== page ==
When Jeep told us it had a concept car that we could drive, Danny Cobbs almost bit the man’s hands off. Here’s the exclusive review…
Taking a concept car into production is no small undertaking. 3D flights of fantasy have appeared at motorshows around the world, but we all know the shiny exterior and wacky interior are designed for show. These gleaming visions of the future engage our imaginations, but very few have the capability to move from car-transporter to exhibition stand under their own steam, and, even if they did have some type of futuristic running gear, each concept vehicle would cost millions of pounds to produce.
So when Jeep said: “Would you like to drive the Jeep Trailhawk?” it did seem rude not to say “yes”. At this year’s Detroit motorshow, Jeep unveiled its £5million concept-car-with-a-difference. Although it’s still a concept, the Trailhawk has a huge advantage over its compatriots: this concept car is road-legal, and it works. Sitting on an extended Wrangler chassis, it gives a clue to the direction in which Jeep is planning to take future models. Some say the forthcoming new Grand Cherokee will owe much of its styling cues to the Trailhawk. If this is the case, Jeep has a winner on its hands. Jeep’s principal exterior designer, NickVardis, told me: “The key to the look of the Trailhawk is distinctive proportions, based on the 116-inch wheelbase. The dash-to-front-axle dimensions are dramatically extended, giving the vehicle a sense of forward motion, while the front and rear overhangs are tight and abbreviated”.
In short, it looks hot. There’s a sporty profile to the Trailhawk. The signature seven-slot grille has been swept back to an improbable angle, with the resulting illusion of a bonnet much longer than it really is. The interior, which has always been a Jeep weakness, is a catalyst for optimism in the development of other models. Unlike some of the firm’s past concepts, the Trailhawk’s cockpit keeps clutter to a minimum.
A centre dial controls the main cabin functions, not unlike BMW’s iDrive. To fine-tune the sound system and to program the dash-mounted, pop-up SatNav, Jeep gives you the touchpad technology found in laptops. Just behind the fixed-hub steering wheel, there are six brushed aluminium levers, three either side, acting as switchgear for headlamps, foglights, and cruise control. But it’s the detachable speakers in the cargo area, with an iPod docking station, that give an indication of Jeep’s future – Technology. Forget the speakers. Listen to the engine. Being a four-door off-roader with massive amounts of style and off-road heritage is half the story. As we all become more eco-friendly, the 3.0-litre Bluetec diesel engine, developed in part with Mercedes, will undoubtedly shake the foundations of the industry. Huge power, phenomenal torque output – and potentially a reputation in the making of the cleanest diesel in the world today. Hypothetical (guarded) data aside though, the proof of this concept pudding was always going to be in the eating.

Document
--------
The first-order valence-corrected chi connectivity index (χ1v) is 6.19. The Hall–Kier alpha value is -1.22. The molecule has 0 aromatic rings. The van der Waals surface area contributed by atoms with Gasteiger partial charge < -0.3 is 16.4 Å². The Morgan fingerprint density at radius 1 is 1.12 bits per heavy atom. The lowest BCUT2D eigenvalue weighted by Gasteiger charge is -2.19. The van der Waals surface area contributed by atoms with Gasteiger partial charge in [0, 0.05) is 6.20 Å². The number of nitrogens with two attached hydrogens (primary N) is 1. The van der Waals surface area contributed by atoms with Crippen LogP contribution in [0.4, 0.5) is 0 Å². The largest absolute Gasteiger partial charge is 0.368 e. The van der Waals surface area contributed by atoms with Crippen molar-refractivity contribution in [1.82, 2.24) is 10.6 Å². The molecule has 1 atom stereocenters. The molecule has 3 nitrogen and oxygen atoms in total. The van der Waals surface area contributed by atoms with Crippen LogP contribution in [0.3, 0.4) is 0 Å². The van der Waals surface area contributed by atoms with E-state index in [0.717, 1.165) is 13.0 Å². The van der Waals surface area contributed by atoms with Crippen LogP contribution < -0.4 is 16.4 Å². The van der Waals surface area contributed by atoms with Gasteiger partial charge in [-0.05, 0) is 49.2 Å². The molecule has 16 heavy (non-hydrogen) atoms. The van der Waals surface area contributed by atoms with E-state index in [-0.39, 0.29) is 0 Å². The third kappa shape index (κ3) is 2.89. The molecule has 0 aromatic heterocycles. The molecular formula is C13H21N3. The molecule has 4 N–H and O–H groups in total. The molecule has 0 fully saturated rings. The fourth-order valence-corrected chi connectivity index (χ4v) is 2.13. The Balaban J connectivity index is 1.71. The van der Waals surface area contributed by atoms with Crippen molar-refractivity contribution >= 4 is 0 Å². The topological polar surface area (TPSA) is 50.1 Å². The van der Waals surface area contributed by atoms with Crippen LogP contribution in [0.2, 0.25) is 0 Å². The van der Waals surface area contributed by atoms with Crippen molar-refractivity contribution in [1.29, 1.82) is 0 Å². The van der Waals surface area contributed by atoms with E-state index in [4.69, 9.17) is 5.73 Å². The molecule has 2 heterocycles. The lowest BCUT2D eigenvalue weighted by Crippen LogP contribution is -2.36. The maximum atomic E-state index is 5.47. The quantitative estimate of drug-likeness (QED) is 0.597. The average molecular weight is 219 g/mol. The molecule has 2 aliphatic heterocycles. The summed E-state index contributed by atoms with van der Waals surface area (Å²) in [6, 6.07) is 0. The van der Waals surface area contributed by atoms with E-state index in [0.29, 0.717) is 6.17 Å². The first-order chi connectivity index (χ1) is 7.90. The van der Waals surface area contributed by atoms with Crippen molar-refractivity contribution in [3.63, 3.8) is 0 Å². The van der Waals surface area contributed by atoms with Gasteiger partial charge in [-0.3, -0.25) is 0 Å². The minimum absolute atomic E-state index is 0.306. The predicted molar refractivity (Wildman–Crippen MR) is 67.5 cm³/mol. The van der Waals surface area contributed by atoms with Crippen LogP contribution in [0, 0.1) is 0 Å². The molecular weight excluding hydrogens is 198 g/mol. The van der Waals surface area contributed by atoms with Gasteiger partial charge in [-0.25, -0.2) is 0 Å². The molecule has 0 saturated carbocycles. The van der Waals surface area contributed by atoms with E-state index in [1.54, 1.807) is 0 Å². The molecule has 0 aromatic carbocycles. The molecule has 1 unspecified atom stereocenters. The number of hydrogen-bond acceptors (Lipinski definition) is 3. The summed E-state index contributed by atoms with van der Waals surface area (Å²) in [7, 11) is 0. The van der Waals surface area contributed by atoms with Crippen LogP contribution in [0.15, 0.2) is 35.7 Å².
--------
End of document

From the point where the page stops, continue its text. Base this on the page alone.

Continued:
Of all the cars I’ve ever driven, this was the most exclusive and expensive. Selecting drive from the column gear-change, I was suddenly conscious of the fact 98 per cent of all the parts used in its construction had been handmade. Not time to scratch or dent it then. But I had other things on my mind. The instant attraction of the Jeep Trailhawk was obvious. Passers-by gawped, and fellow drivers took photos on their camera phones. This is the most impressive Jeep anyone has ever seen.
Every inch of my short test drive was monitored by over-protective Jeep officials. A polite enquiry about trying its AWD system somewhere other than undulating tarmac was met with absolute horror. That said, there isn’t any reason to believe this Jeep wouldn’t have the same off-road DNA of every other. But, after being banned from a gentle après-roading, the only thing to do was test the engine on-road. When none of the Trailhawk’s creators were watching, I blipped the accelerator pedal. Oh yes, this is why Bluetech technology is the way forward. Shedding a statutory amount of rubber from huge 22-inch wheels, with a deep-seated growl, the Bluetech engine catapulted us way beyond the national speed limit in a nose-bleeding rush of torque.
This is not a concept. It will be a crying shame if Jeep doesn’t put the Trailhawk into commercial production. I will be the first customer.
Note: As this is a concept car at present, pricing details and rivals aren’t available.
- Price: £5m (Concept development)
- Engine: 2,987cc V6 24 valves/Bluetech Turbo Diesel turbo/full-time four-wheel drive
- Max Power: 221bhp at 3800rpm
- Max Torque: 376lb ft at 2800 rpm
- Max Towing Weight: n/a
- Combined Consumption: 30.1 mpg
- CO2 Emissions (taxband): n/a
- 0-62mph: 7.4 sec
- Max speed: 150 mph (electronically limited)
Everything in this concept car has been handmade as a one-off. Such impressive looks and engineering – Bluetech engine is superb!
At £5,000,000, concept cars do not come cheap, and are generally not for sale. Untested off-road and it has yet to make it into prodcution. Let’s just hope!!!